Ghost Outside My Window

Outside my window, there is a ghost.

It only shows up at nighttime and I never know why it’s there, staring down at me.

“What do you want?” I ask the ghost.

The ghost does not respond.

I walk up to the window and press my hand against it. The ghost copies my movements. We hold them there for a while, then I lower my hand. The ghost does the same.

We stare at my handprint on the glass. Our eyes don’t move from it as it begins to fade.

“Why are you here?” I ask the ghost again. The ghost still does not answer.

I shut the curtains, turn off the lights, and head to bed. The ghost is still outside my window, waiting.

In the morning, I open the curtains. The ghost is gone and there is no trace of it having ever been there. The only thing outside is the graveyard.

It is a relatively small graveyard. There are broken headstones and most of the graves have been left unattended for years. It is a sad thing and makes me think of my grandparents.

I push the windows open to air out the room. I leave the house to go on a walk, heading down the street that I have become familiar with in the past year.

There isn’t much going on in this town, so I ask a friend to come down and watch the waves with me.

“Some wind, huh?” she says.

“Yes,” I reply. “It’s very windy.”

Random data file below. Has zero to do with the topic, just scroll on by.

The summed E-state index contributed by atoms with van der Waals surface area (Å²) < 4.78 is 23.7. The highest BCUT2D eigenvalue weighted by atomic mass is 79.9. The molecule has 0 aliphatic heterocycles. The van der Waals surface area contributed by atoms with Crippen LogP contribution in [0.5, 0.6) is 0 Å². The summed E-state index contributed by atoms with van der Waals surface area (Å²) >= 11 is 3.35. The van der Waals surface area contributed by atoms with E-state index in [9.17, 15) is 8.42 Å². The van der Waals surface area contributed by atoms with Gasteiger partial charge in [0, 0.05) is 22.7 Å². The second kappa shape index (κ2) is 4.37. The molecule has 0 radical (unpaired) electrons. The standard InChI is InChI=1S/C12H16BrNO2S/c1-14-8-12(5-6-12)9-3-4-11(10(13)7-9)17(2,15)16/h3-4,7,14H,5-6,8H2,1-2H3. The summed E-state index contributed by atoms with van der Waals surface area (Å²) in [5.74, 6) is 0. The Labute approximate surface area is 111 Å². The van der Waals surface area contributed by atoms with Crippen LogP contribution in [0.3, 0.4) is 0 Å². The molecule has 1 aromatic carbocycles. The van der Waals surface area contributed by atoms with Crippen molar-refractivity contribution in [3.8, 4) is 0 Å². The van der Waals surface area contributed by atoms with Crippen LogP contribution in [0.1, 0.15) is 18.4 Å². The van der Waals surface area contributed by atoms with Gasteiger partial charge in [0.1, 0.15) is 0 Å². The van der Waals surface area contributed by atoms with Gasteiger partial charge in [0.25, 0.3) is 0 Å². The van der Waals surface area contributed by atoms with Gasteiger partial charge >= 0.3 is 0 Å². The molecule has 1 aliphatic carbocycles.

“I think we’re catching the tail end of some storm,” my friend says. “That’s why it’s so windy.”

“That’s good to know,” I say. “It’s very cold,” I say.

“It is.”

“Do you believe in ghosts?” I ask.

“I don’t know,” she says. “At any given moment I may or may not believe in ghosts. It depends on the moment I am in. Why?”

“I don’t believe in ghosts,” I say. “All the supernatural stuff, it’s all crazy talk.”

“I wouldn’t say that,” she says. “Some people really do think they have experienced a haunting.”

“Sure,” I say.

We leave the pier when the wind gets strong. It is too cold to stay outside. We head inside a cafe and order coffees and some food.

“It’s better inside,” I say.

“It sure is,” she replies.

We eat our food and drink our coffees.

“What would you do if you see a ghost,” I say, “standing right in front of you?”

She takes a sip of her latte and gives me a look. “I don’t know,” she says. “Why?”